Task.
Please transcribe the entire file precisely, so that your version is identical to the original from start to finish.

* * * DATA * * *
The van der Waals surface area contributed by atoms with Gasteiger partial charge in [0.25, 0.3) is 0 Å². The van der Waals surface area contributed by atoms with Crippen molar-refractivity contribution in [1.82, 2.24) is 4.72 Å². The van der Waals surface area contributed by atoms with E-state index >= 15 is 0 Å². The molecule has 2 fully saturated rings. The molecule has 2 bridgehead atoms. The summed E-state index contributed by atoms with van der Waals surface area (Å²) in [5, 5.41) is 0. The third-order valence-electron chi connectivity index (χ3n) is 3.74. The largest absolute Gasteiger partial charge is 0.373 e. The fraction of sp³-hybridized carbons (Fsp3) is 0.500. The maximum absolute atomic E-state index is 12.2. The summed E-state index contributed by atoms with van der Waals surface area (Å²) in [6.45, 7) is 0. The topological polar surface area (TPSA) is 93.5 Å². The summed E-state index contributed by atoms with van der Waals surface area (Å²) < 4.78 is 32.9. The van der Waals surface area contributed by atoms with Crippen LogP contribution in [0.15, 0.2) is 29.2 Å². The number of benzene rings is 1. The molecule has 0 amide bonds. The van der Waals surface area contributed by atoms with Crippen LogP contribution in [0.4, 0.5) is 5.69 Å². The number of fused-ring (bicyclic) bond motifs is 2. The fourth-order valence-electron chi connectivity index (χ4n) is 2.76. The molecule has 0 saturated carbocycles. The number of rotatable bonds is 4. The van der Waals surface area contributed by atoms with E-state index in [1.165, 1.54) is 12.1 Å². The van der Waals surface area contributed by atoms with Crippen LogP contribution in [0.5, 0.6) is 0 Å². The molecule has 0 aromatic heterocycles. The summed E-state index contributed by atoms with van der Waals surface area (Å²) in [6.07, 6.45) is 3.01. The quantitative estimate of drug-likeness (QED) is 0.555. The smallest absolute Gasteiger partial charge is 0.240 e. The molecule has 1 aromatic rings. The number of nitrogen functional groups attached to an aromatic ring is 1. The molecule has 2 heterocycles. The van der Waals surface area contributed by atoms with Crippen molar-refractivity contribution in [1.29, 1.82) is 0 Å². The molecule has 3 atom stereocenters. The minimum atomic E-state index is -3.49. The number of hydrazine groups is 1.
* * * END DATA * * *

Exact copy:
The van der Waals surface area contributed by atoms with Gasteiger partial charge in [0.25, 0.3) is 0 Å². The van der Waals surface area contributed by atoms with Crippen molar-refractivity contribution in [1.82, 2.24) is 4.72 Å². The van der Waals surface area contributed by atoms with E-state index >= 15 is 0 Å². The molecule has 2 fully saturated rings. The molecule has 2 bridgehead atoms. The summed E-state index contributed by atoms with van der Waals surface area (Å²) in [5, 5.41) is 0. The third-order valence-electron chi connectivity index (χ3n) is 3.74. The largest absolute Gasteiger partial charge is 0.373 e. The fraction of sp³-hybridized carbons (Fsp3) is 0.500. The maximum absolute atomic E-state index is 12.2. The summed E-state index contributed by atoms with van der Waals surface area (Å²) in [6.45, 7) is 0. The topological polar surface area (TPSA) is 93.5 Å². The summed E-state index contributed by atoms with van der Waals surface area (Å²) < 4.78 is 32.9. The van der Waals surface area contributed by atoms with Crippen LogP contribution in [0.15, 0.2) is 29.2 Å². The number of benzene rings is 1. The molecule has 0 amide bonds. The van der Waals surface area contributed by atoms with Crippen LogP contribution in [0.4, 0.5) is 5.69 Å². The number of fused-ring (bicyclic) bond motifs is 2. The fourth-order valence-electron chi connectivity index (χ4n) is 2.76. The molecule has 0 saturated carbocycles. The number of rotatable bonds is 4. The van der Waals surface area contributed by atoms with E-state index in [1.165, 1.54) is 12.1 Å². The van der Waals surface area contributed by atoms with Crippen LogP contribution in [0.5, 0.6) is 0 Å². The molecule has 0 aromatic heterocycles. The summed E-state index contributed by atoms with van der Waals surface area (Å²) in [6.07, 6.45) is 3.01. The quantitative estimate of drug-likeness (QED) is 0.555. The smallest absolute Gasteiger partial charge is 0.240 e. The molecule has 1 aromatic rings. The number of nitrogen functional groups attached to an aromatic ring is 1. The molecule has 2 heterocycles. The van der Waals surface area contributed by atoms with Crippen molar-refractivity contribution in [1.29, 1.82) is 0 Å². The molecule has 3 atom stereocenters. The minimum atomic E-state index is -3.49. The number of hydrazine groups is 1.